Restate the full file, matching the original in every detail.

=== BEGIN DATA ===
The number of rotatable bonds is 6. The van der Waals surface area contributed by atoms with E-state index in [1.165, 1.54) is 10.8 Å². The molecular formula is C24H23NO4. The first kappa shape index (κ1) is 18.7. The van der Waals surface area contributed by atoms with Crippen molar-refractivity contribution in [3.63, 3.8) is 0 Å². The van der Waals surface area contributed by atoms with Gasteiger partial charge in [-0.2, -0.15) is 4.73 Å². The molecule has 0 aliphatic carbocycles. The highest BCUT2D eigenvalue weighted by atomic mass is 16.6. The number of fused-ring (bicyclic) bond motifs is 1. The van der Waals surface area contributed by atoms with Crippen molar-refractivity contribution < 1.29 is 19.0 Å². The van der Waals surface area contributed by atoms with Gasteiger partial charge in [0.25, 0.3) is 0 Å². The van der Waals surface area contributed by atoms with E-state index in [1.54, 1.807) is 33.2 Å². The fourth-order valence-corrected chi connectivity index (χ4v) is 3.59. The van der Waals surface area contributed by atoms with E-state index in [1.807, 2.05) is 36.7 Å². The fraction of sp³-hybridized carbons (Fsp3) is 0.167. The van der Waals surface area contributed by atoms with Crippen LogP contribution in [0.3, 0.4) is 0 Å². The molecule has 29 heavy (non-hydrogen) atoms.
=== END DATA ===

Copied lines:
The number of rotatable bonds is 6. The van der Waals surface area contributed by atoms with E-state index in [1.165, 1.54) is 10.8 Å². The molecular formula is C24H23NO4. The first kappa shape index (κ1) is 18.7. The van der Waals surface area contributed by atoms with Crippen molar-refractivity contribution in [3.63, 3.8) is 0 Å². The van der Waals surface area contributed by atoms with Gasteiger partial charge in [-0.2, -0.15) is 4.73 Å². The molecule has 0 aliphatic carbocycles. The highest BCUT2D eigenvalue weighted by atomic mass is 16.6. The number of fused-ring (bicyclic) bond motifs is 1. The van der Waals surface area contributed by atoms with Crippen molar-refractivity contribution < 1.29 is 19.0 Å². The van der Waals surface area contributed by atoms with Gasteiger partial charge in [0.25, 0.3) is 0 Å². The van der Waals surface area contributed by atoms with E-state index in [1.54, 1.807) is 33.2 Å². The fourth-order valence-corrected chi connectivity index (χ4v) is 3.59. The van der Waals surface area contributed by atoms with E-state index in [1.807, 2.05) is 36.7 Å². The fraction of sp³-hybridized carbons (Fsp3) is 0.167. The van der Waals surface area contributed by atoms with Crippen LogP contribution in [0.3, 0.4) is 0 Å². The molecule has 29 heavy (non-hydrogen) atoms.